"“Wally Beery was a son of a bitch, and I was very fond of him. And in the end I never had any trouble at all. I’m the only director, I think, who ever got along with Wally."
"“We wanted to put one song in – so Beery sang a song. [‘Don’cha Hear Them Bells?’, for which both the picture and soundtrack are now missing.] And that was my first introduction to sound. I remember that it burned me up that you couldn’t do anything with the mike, it had to be stuck on a branch or in a tree. I said ‘Well, hell, why can’t we move it?’ ‘No.’ And that was what we went through.”"
"“During May and June 1928, when the film was shot,” wrote Louise Brooks, “studios clung to their delusion that Vitaphone was a passing vogue. It wasn’t until the summer conventions that Metro, Paramount and UA decided to start talkies. Roy Pomeroy set up a little sound stage at Paramount in August. B of L was released in September. “Wellman was not a positive force at the time. Each day’s footage shot at Jacumba was taken by car to the lab in Hollywood. He waited on Barney [Glazer]’s okay. Left to himself, Wellman would have made a swell action picture."
"“I never knew the name of the cameraman [Henry Gerrard] but he was expert and he was fast. Wellman never had to go into a three- hour argument to get him to shoot anything.” Gerrard, who would also shoot Ladies of the Mob and Legion of the Condemned for Wellman, came up with the idea of the opening montage."
"“There was one other expert who never got credit; the engineer of the train. When we arrived at Jacumba he was a very simple man who went chug-chug up and down that strip of track. He could do it in his sleep. Then he had to get used to Wellman with his instructions, without telling him how to do it. He was rather astonished with me – so beautiful and so careless. He had to get used to Arlen pulling out the hairs on his forehead for a hairline; and Beery, flying his plane in and out each day, demanding better box lunches. But in two days, the engineer had learned everything. He could start and stop the train on a chalk mark. Speed it. Slow it to match perfectly the camera speeds. There was no undercranking."
"“This engineer was dazed by the unconcern with which a runaway flatcar and caboose were plunged into the gorge, taking with them the second camera, and missing the second cameraman by inches.” Reviewers were less than enthusiastic. Variety described it as “Not an exceptionally good picture … it misses because the story doesn’t mean a thing.” Picture Play was more impressed, but failed to print its review for four months: “Sordid, grim and unpleasant, it is nevertheless interesting and is certainly a departure from the normal movie… distinguished direction and photography and undeniable sincerity of intention.”"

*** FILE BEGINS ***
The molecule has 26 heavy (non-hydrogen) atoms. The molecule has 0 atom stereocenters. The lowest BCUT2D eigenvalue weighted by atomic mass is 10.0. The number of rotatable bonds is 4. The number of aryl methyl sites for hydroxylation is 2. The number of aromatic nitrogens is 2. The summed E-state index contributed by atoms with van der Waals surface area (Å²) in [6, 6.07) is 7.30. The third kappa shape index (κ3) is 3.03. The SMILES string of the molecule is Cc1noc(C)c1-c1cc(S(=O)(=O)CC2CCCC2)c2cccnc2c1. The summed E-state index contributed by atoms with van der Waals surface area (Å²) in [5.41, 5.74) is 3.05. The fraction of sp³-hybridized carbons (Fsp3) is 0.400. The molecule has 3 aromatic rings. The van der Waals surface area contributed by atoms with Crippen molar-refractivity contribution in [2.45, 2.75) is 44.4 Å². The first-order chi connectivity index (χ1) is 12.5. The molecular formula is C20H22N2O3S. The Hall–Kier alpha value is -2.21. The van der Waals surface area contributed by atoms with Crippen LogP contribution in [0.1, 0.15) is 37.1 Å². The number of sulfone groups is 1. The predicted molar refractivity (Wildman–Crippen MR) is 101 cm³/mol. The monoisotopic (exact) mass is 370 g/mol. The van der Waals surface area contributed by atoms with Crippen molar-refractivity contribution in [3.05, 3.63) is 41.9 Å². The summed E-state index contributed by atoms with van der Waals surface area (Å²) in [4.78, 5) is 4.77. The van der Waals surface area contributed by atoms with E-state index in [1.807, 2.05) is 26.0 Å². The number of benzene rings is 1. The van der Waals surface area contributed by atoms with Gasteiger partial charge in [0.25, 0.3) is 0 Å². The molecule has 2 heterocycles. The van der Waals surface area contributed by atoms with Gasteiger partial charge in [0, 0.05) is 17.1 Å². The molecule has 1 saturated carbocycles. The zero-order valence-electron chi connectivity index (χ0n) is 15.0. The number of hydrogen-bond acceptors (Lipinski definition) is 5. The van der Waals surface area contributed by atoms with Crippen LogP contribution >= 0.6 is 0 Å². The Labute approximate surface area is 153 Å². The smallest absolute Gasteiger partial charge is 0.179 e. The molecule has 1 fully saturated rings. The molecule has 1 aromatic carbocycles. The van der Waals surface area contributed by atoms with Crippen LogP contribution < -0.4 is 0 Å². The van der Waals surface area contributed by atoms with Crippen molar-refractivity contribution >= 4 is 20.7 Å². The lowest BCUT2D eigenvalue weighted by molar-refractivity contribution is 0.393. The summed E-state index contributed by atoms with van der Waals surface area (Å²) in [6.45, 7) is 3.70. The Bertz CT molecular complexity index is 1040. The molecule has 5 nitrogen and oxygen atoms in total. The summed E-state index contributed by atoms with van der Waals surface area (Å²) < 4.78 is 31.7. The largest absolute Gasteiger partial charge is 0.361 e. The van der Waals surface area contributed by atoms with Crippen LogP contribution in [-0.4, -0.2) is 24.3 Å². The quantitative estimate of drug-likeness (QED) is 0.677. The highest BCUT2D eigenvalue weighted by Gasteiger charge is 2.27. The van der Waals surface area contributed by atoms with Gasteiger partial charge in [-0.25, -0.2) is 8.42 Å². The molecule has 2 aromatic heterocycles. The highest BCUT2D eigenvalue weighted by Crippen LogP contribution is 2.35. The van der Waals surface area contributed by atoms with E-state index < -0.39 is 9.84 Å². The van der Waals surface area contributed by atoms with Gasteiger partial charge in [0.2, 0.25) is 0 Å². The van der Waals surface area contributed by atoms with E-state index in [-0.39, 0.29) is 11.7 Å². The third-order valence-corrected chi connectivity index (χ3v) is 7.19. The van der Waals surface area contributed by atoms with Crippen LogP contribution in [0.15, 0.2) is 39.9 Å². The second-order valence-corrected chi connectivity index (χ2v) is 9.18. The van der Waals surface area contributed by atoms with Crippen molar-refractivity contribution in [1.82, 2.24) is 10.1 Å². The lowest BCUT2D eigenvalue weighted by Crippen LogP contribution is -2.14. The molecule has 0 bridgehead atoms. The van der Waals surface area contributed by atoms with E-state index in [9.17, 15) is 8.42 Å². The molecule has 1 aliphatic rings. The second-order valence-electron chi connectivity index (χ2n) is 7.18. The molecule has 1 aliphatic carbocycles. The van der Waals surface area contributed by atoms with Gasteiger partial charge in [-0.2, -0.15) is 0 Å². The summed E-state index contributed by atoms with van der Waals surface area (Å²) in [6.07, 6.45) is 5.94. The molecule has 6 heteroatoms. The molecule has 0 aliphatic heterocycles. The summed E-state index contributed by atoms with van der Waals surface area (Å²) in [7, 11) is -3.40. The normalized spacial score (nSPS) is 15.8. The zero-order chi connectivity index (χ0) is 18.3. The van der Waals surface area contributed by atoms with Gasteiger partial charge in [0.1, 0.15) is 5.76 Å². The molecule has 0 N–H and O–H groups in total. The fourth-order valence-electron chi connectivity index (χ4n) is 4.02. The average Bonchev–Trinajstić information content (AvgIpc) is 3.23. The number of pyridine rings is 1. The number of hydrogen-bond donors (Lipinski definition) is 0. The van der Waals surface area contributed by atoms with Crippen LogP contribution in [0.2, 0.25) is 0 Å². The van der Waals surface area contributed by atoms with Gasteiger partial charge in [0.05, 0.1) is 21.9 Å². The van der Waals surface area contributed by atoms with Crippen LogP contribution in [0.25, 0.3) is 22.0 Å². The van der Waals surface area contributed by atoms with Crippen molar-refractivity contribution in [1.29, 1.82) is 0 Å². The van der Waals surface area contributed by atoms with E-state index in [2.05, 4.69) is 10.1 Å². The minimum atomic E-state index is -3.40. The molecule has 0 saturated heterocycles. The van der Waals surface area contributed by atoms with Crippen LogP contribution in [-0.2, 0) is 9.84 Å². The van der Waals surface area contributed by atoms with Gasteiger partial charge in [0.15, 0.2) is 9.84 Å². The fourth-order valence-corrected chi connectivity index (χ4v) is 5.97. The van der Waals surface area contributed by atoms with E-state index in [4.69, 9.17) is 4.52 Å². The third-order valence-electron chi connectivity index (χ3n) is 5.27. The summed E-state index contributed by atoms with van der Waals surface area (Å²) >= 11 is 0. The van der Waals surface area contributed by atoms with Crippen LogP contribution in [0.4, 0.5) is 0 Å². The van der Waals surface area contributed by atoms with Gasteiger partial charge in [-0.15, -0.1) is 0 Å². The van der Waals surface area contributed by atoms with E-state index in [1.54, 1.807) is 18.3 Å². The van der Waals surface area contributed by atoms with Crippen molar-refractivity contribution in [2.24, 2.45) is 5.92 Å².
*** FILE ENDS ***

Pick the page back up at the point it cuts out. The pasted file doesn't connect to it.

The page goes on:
"For many years, this film was available in a l6 mm copy so badly printed that facial expressions were impossible to see. Eastman House recently revisited their negative and have produced a far superior copy on 35 mm. The faces still tend to be somewhat burned out, but the quality of the production is at last apparent. The sound version has still not turned up, but the film has been accompanied by many scores and is invariably hailed as a classic. “Every time it plays,” wrote Neil Brand in Sight & Sound (January 2013), “Beggars of Life unfailingly works its rough, footsore but heartfelt magic.”" – Kevin Brownlow (The GCM Catalogue)
AA: I saw Beggars of Life for the first time, although I have been aware of its distinction for a long time thanks to Kevin Brownlow's writings.
William Wellman is at his best here. The mise-en-scène is powerful and assured. The events are unexpected and surprising but feel authentic, based on observation of reality. Wellman knew the milieu he is portraying here.
This is also a key Louise Brooks movie. As in Pandora's Box, sexual abuse of the young woman is the background to the violent plot. Beggars of Life is a chase movie, Louise Brooks being wanted for murder. She had tried to protect herself from her "protector". During most of the movie, Louise Brooks is cross-dressing, dressed as a man.
Wallace Beery is at home in his role of Oklahoma Red, the king of the hoboes. Beggars of Life is also a key railroad film and hobo film.
The intertitles are crisp and eloquent. "Driftin' round like clouds. We're all beggars of life." - "Home. I never had it, maybe I never did."
Beggars of Life is also an action movie. The action scenes are thrilling and more effective than in, say, Robert Aldrich's The Emperor of the North Pole, where Ernest Borgnine's performance can be compared with Wallace Beery.
The live jazz score of Günter Buchwald and company was inspired and perfect for the movie.
Beggars of Life has been hard to see because there have been only a few rare 16 mm prints around. If this restoration has been made from 16 mm, it is miraculous. It does look like a 16 mm blow-up at times, but the restoration has been conducted very well from challenging source materials.
|Photos: George Eastman House Motion Picture Department Collection|